What is the irony that I would find an excellent definition for grace, my OneWord for 2013, in the Christmas story? That’s the place in late December 2012 when this all began, and it is the place in December 2013 where it will end. Honestly, this search for grace will be a never ending journey. Understanding grace, understanding my receiving of grace, and learning how to give grace will be life-long, because I will probably never truly get it. And I think that’s okay. I think it’s okay that I feel small and undeserving. To paraphrase Mary’s magnificat, I am overwhelmed with joy in my Savior.

With a little over a week until New Year’s, the time has come to select a word for 2014. I can already tell this is going to be a crazy year. Over three months in Thailand and Hong Kong, college graduation, moving to a new city with friends and starting my first real teaching job (hopefully!), and ending 2014 in a much different place than where I started it. With these thoughts running through my head, I invite you to check out the new website, all prepared for 2014 by its creator, Alece Ronzino. A fellow blogger, Melanie at, offers free OneWord blog button images that you can personalize yourself or get her to personalize for you for a donation. If you are planning to do OneWord365 for 2014, I suggest you check out both the official website and Melanie’s images. Make it a goal for yourself to include your OneWord is as many things as possible: as a journal prompt, a Pinterest board, a Bible verse memorization tool, a phone or computer desktop background, a magazine cut-out collage poster, etc. You might just see it showing up everywhere!


I have long been a fan of the People of the Second Chance movement, especially of their encouraging blog posts and thought-provoking instagram photos. I found that when I was struggling with the realization of my shame, there were people who knew what that felt like. I know now that there are people who also know shame, and there are people who also know grace. They may not have it entirely figured out, but they know how to pick themselves up and keep trying. This is very encouraging to me. Inspired by POTSC, I began writing posts on second chances.


I still follow POTSC and read some of their material, and I was pleasantly surprised to see another encouraging photo from them today. It says, “I will hold myself to a standard of grace. Not perfection.”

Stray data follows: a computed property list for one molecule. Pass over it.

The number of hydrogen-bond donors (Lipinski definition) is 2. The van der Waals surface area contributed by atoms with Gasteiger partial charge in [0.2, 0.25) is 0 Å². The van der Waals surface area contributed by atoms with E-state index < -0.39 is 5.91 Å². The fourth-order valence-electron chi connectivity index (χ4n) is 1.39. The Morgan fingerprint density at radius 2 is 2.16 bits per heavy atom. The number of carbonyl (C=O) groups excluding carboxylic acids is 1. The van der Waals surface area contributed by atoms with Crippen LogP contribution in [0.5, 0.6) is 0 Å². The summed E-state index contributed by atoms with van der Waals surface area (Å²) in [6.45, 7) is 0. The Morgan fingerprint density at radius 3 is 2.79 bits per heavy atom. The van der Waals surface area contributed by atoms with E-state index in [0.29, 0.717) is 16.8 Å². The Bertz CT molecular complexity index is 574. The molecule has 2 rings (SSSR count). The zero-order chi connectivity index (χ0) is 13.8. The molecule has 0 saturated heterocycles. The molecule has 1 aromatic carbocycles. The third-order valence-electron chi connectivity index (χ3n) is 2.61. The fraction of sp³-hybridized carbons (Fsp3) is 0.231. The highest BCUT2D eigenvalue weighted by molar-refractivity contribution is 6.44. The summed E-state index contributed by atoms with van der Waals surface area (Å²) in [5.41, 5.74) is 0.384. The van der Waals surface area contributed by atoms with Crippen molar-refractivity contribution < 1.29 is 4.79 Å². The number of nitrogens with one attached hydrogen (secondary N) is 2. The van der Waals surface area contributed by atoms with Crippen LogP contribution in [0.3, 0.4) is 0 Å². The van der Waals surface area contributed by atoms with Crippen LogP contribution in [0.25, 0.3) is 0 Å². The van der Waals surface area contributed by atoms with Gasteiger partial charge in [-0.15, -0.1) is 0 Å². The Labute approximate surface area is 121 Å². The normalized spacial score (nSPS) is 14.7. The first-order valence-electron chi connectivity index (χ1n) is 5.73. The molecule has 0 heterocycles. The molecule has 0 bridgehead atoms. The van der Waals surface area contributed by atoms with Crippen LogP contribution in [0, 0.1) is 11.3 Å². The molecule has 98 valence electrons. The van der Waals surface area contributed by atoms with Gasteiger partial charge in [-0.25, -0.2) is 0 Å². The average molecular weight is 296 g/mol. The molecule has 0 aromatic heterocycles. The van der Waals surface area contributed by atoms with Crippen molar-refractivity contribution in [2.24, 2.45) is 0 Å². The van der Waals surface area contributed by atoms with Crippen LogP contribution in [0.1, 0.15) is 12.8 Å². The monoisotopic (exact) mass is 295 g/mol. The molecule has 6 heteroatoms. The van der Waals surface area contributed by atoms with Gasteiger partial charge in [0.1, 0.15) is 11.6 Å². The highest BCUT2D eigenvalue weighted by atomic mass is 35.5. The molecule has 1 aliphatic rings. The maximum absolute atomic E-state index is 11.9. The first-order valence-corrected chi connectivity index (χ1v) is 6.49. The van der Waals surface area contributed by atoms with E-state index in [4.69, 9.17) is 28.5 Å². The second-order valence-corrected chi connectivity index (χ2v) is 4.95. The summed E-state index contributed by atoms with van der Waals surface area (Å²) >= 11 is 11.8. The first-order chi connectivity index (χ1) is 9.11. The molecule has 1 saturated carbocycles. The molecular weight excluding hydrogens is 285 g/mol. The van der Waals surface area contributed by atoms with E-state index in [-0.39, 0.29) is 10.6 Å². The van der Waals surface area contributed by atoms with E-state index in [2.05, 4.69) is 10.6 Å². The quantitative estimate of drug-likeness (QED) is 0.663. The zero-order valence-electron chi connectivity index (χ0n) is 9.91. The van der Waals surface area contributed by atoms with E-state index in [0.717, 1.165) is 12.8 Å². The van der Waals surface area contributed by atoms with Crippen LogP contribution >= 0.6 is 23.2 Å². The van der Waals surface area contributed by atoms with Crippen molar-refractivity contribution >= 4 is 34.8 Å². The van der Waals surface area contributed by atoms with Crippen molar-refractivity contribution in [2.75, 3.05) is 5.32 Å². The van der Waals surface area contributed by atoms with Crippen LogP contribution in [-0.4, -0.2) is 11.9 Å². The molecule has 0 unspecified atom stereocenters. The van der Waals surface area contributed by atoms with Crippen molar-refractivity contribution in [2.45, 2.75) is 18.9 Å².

Apparently this is not a new saying, either. I Googled the sentence and multiple sites showed up, mostly blog posts from women who had been impacted by the quote. For example, Emily Ley writes about balancing family and work and a lady named Natalie discusses perfectionism, but I especially enjoyed Bailey Jean’s post on her blog Anchored in Love.

Bailey quotes Philip Yancey as saying:

[Grace] contains the essence of the gospel as a drop of water can contain the image of the sun. The world thirsts for grace in ways it does not even recognize… Trace the roots of grace, or charis in Greek, and you will find a verb that means ‘I rejoice, I am glad.’

Sidenote: I just might have to read Yancey’s book.

But back to the post, Bailey presents the idea that much of our stress and anxiety comes from the unneeded expectations of perfection that we place on ourselves.

We are not called to perfection, because that’s not what Matthew 5:48 means. We are called to maturity and wholeness. We are called to grace. Just as we have received grace, we ought to treat those around us with grace. In my initial post for my OneWord365 project on intentional grace, I wrote:

I believe this is the time for me to move. To be adventurous. To act on what he’s shown me. And what has he shown me? That He is good. All the time. That He is just and merciful. That He is forgiving.
That He is full of grace.
And if God Himself is not angry with me, who do I have to fear? If God Himself is not upset with me, what can anyone or anything else do to me? If I know that God is forgiving and accepting and gracious towards me, how will I then treat others?
With intentional grace.

That is all well and good, but it means that it is currently the middle of August and I am literally back where I started, back to the very first page. Like, the third-of-January page.